Earlier this year, the asteroid 2020 CD3 is only the second temporary natural satellite, or minimun, ever found around the Earth. It didn’t last very long, but we learned some interesting things about our temporary partner And a mission to stop similar items is a good idea.
Asteroid 2020 was CD3 First spotD On February 15, 2020, by astronomers from the Catalina Sky Survey at the University of Arizona. Some preliminary calculations were made about its size and orbit, but new The research Published in the Astronomical Journal providing the most definitive analysis yet of this rare minimum.
In fact, “rare” may not be the right way to say it. More like “rarely revealed.” Minimons, or floating natural satellites, are probably quite common – they are just too hard to see, Due to their small size and playful nature. But one at the University of Hawaii as the University of Astronomy (IFA) indicates StatementThere were about 1 in every 1,000 meteors burning in the Earth’s atmosphere Once a small spoon. These objects are not enough to cause problems on the surface of the Earth, and they make some infrequent loops around the Earth before resuming their trek around a more moving object, Sun.
Minimons may look earthly, But the 2020 CD3 received much attention; The new paper boasts 23 authors from 14 different academic institutions.
And first, the new paper rejected the possibility that the 2020 CD3 space was a return to junk. The object’s area-to-mass ratio and low brightness suggest that it is a silicate asteroid, and not, for example, an abandoned rocket booster or wayward Tesla Roadster. The same cannot be said Future minimum Traced this past — an object considered by NASA in 1966 as a Centaur second-stage rocket.
Asteroid 2020 CD3 is slightly smaller than initial estimates. It is about 3.9 feet (1.2 m) wide, so it is slightly larger than the dishwasher, and certainly larger than the breadbox. The authors say that this is probably a fragment that has been broken by a large asteroid And it originated somewhere between Mars and Jupiter.
“It is undeniable that modern astronomical telescopes can detect boulder-shaped meenimons as far away as the moon,” said IFA astronomer and co-author Robert Jedike. University of Hawaii Statement.
Researchers were also able to mark the object’s orbit with greater accuracy. As it turns out, the 2020 CD3 has been in minimal mode for the last 2.5 years – we just didn’t know it. The object was moving Earth since 2018, but it swooped to a closer outlook, during which time it was detected by scientists from the Catalina Sky Survey.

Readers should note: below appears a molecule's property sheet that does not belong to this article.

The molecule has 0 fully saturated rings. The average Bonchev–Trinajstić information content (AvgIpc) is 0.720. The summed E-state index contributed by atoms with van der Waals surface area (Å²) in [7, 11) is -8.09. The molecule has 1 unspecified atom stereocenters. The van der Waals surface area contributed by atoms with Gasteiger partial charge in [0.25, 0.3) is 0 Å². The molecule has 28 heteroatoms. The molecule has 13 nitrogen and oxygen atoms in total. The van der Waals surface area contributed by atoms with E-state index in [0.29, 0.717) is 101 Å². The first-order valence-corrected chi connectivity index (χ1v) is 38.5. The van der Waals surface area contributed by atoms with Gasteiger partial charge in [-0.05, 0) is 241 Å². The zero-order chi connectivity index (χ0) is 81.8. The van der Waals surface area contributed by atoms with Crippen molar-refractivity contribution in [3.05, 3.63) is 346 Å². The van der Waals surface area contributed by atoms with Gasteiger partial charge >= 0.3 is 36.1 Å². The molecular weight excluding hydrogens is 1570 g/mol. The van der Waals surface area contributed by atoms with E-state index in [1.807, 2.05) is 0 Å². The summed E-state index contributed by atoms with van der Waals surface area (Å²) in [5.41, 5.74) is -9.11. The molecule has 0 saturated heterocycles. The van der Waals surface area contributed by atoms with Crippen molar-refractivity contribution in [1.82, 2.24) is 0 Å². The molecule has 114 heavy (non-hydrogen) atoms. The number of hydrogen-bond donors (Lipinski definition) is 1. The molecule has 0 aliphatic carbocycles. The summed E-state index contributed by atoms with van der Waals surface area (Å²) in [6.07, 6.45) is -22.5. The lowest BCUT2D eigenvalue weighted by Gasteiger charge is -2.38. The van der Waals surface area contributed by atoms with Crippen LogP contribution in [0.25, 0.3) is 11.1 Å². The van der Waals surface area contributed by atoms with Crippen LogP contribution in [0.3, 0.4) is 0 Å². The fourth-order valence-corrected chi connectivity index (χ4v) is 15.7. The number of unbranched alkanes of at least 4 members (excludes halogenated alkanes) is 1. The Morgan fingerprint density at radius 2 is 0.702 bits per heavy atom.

In total, the 2020 CD3 spent 2.7 years as a temporarily bound natural satellite before resuming its journey around the Sun. This long tenure gave momentum to the study The authors were surprised, as the simulations predicted short periods for the object. The researchers said the observation was “made with simulated minima, with close lunar encounters that provide additional support for orbital models,” as researchers Write. Furthermore, the object is rotating faster than the rate predicted by theoretical models, suggesting that “our understanding of meter-scale asteroids needs modification.”
In fact, it seems that we still have a lot to learn about these things, which makes sense, This is only the second known minimum mark, the first is 2006 RH120, Discovered 14 years ago. Minimons now represent good goals for future missions, as Grigori Fedoretts, an astrophysicist at Queen’s University in Belfast and the lead author of the new paper, explained in the statement.
“Minimons effectively bring the asteroid belt closer to Earth so that in the astronomical context, we can reach and touch them, and potentially collect samples,” he said.
A mission to a minimum (it’s a nice ring to do) May provide unique information related to the initial conditions of our solar system, while the asteroid provides a nearby platform for testing mining technology, according to Fedorrates.
We are not sure if the 2020 CD3 will ever come again in these parts, but as the authors of the new paper point out, we should expect to find a whole slew of minimons in the coming years – especially with the upcoming Vera c. Rubin Observatory.